IO::Socket::SSL -- Nearly transparent SSL encapsulation for IO::Socket::INET.
use strict; use IO::Socket::SSL; my $client = IO::Socket::SSL->new("www.example.com:https") || warn "I encountered a problem: ".IO::Socket::SSL::errstr(); $client->verify_hostname( 'www.example.com','http' ) || die "hostname verification failed"; print $client "GET / HTTP/1.0\r\n\r\n"; print <$client>;
This module is a true drop-in replacement for IO::Socket::INET that uses SSL to encrypt data before it is transferred to a remote server or client. IO::Socket::SSL supports all the extra features that one needs to write a full-featured SSL client or server application: multiple SSL contexts, cipher selection, certificate verification, and SSL version selection. As an extra bonus, it works perfectly with mod_perl.
If you have never used SSL before, you should read the appendix labelled 'Using SSL' before attempting to use this module.
If you have used this module before, read on, as versions 0.93 and above have several changes from the previous IO::Socket::SSL versions (especially see the note about return values).
If you are using non-blocking sockets read on, as version 0.98 added better support for non-blocking.
If you are trying to use it with threads see the BUGS section.
IO::Socket::SSL inherits its methods from IO::Socket::INET, overriding them as necessary. If there is an SSL error, the method or operation will return an empty list (false in all contexts). The methods that have changed from the perspective of the user are re-documented here:
Creates a new IO::Socket::SSL object. You may use all the friendly options that came bundled with IO::Socket::INET, plus (optionally) the ones that follow:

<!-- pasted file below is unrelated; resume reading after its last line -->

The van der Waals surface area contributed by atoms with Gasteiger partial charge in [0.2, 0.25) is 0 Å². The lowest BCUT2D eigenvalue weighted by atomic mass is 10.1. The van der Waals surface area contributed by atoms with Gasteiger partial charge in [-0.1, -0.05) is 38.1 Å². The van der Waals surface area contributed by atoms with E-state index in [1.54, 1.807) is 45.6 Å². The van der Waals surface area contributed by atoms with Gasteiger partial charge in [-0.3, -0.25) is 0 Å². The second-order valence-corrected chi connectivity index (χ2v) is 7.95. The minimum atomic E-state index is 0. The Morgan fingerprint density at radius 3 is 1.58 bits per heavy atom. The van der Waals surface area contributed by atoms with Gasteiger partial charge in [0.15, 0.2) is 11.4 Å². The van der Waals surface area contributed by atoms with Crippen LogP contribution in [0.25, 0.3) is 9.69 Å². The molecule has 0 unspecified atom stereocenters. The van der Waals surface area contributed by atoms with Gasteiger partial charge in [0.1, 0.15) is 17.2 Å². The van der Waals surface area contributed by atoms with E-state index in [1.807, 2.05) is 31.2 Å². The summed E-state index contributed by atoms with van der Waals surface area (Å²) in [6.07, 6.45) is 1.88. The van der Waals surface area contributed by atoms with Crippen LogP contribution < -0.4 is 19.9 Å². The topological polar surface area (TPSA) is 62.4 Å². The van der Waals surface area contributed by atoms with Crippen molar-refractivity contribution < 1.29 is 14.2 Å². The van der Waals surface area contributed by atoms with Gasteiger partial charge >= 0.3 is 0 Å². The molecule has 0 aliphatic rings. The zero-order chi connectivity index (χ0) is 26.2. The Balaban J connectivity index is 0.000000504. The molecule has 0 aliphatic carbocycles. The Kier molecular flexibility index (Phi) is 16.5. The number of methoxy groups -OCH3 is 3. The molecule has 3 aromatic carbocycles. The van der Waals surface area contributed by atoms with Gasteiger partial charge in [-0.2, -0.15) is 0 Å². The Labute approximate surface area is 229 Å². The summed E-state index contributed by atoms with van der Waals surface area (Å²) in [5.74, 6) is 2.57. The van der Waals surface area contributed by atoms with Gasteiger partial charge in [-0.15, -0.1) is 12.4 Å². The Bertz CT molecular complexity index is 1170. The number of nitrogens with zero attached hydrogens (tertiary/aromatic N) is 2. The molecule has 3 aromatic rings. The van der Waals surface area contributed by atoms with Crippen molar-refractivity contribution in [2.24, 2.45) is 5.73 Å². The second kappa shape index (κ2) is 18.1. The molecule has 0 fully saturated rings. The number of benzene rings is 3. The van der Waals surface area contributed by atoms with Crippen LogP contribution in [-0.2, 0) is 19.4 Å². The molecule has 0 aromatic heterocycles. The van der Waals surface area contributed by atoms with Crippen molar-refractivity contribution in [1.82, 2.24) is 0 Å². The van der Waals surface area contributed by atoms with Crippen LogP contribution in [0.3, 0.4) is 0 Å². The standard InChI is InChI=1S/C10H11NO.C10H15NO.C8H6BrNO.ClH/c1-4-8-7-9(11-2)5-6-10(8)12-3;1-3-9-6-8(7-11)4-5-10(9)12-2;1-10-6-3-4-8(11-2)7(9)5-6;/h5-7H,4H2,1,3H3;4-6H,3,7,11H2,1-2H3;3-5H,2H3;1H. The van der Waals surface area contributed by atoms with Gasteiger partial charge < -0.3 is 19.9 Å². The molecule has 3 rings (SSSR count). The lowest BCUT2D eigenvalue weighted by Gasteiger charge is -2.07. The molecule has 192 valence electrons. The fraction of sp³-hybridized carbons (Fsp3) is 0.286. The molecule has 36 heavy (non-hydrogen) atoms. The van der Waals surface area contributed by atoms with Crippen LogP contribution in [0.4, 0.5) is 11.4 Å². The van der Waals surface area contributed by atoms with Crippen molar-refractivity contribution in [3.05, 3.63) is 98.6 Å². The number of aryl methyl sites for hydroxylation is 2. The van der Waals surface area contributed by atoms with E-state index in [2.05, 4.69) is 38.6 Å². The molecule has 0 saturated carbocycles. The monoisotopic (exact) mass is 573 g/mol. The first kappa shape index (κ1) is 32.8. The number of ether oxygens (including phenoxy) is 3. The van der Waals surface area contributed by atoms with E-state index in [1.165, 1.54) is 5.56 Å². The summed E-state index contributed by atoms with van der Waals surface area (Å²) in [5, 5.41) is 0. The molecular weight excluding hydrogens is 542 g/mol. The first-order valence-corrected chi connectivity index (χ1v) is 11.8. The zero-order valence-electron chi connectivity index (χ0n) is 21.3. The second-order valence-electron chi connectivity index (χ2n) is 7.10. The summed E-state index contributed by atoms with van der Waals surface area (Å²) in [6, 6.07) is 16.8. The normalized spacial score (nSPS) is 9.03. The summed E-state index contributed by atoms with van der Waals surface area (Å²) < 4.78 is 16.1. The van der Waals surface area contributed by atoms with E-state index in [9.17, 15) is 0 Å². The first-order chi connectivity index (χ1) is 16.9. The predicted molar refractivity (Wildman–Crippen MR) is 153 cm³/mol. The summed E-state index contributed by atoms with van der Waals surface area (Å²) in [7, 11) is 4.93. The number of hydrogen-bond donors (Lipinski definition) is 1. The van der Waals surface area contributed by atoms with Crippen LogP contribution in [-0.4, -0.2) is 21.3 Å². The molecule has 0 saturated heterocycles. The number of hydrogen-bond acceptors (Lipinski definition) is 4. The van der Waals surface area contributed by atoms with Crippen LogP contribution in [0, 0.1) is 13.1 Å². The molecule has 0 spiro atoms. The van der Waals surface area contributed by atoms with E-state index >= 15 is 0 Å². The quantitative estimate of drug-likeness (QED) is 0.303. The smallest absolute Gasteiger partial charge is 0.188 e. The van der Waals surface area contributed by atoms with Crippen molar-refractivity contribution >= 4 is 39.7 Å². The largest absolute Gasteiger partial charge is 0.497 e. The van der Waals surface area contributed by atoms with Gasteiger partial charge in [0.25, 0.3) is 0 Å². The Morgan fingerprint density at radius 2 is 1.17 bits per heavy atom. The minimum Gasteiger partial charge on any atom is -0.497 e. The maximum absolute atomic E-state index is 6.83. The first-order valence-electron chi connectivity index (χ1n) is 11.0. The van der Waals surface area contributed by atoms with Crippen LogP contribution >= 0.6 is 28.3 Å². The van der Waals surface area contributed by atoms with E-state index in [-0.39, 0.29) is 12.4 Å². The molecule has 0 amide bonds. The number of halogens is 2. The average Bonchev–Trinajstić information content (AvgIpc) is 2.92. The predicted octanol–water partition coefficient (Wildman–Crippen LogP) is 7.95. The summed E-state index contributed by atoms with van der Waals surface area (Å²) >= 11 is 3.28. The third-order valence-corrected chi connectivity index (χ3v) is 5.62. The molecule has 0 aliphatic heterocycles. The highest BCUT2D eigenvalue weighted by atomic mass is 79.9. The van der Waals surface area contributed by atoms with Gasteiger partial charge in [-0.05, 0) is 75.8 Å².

This can be given to specifiy the hostname used for SNI, which is needed if you have multiple SSL hostnames on the same IP address. If not given it will try to determine hostname from PeerAddr, which will fail if only IP was given or if this argument is used within start_SSL.
If you want to disable SNI set this argument to ''.
Currently only supported for the client side and will be ignored for the server side.
Sets the version of the SSL protocol used to transmit data. 'SSLv23' auto-negotiates between SSLv2 and SSLv3, while 'SSLv2', 'SSLv3' or 'TLSv1' restrict the protocol to the specified version. All values are case-insensitive.
You can limit to set of supported protocols by adding !version separated by ':'.
The default SSL_version is 'SSLv23:!SSLv2' which means, that SSLv2, SSLv3 and TLSv1 are supported for initial protocol handshakes, but SSLv2 will not be accepted, leaving only SSLv3 and TLSv1. You can also use !TLSv11 and !TLSv12 to disable TLS versions 1.1 and 1.2 while allowing TLS version 1.0.
Setting the version instead to 'TLSv1' will probably break interaction with lots of clients which start with SSLv2 and then upgrade to TLSv1. On the other side some clients just close the connection when they receive a TLS version 1.1 request. In this case setting the version to 'SSLv23:!SSLv2:!TLSv11:!TLSv12' might help.
If this option is set the cipher list for the connection will be set to the given value, e.g. something like 'ALL:!LOW:!EXP:!ADH'. Look into the OpenSSL documentation (http://www.openssl.org/docs/apps/ciphers.html#CIPHER_STRINGS) for more details.
If this option is not set 'ALL:!LOW' will be used. To use OpenSSL builtin default (whatever this is) set it to ''.
If this option is true the cipher order the server specified is used instead of the order proposed by the client. To mitigate BEAST attack you might use something like
SSL_honor_cipher_order => 1, SSL_cipher_list => 'RC4-SHA:ALL:!ADH:!LOW',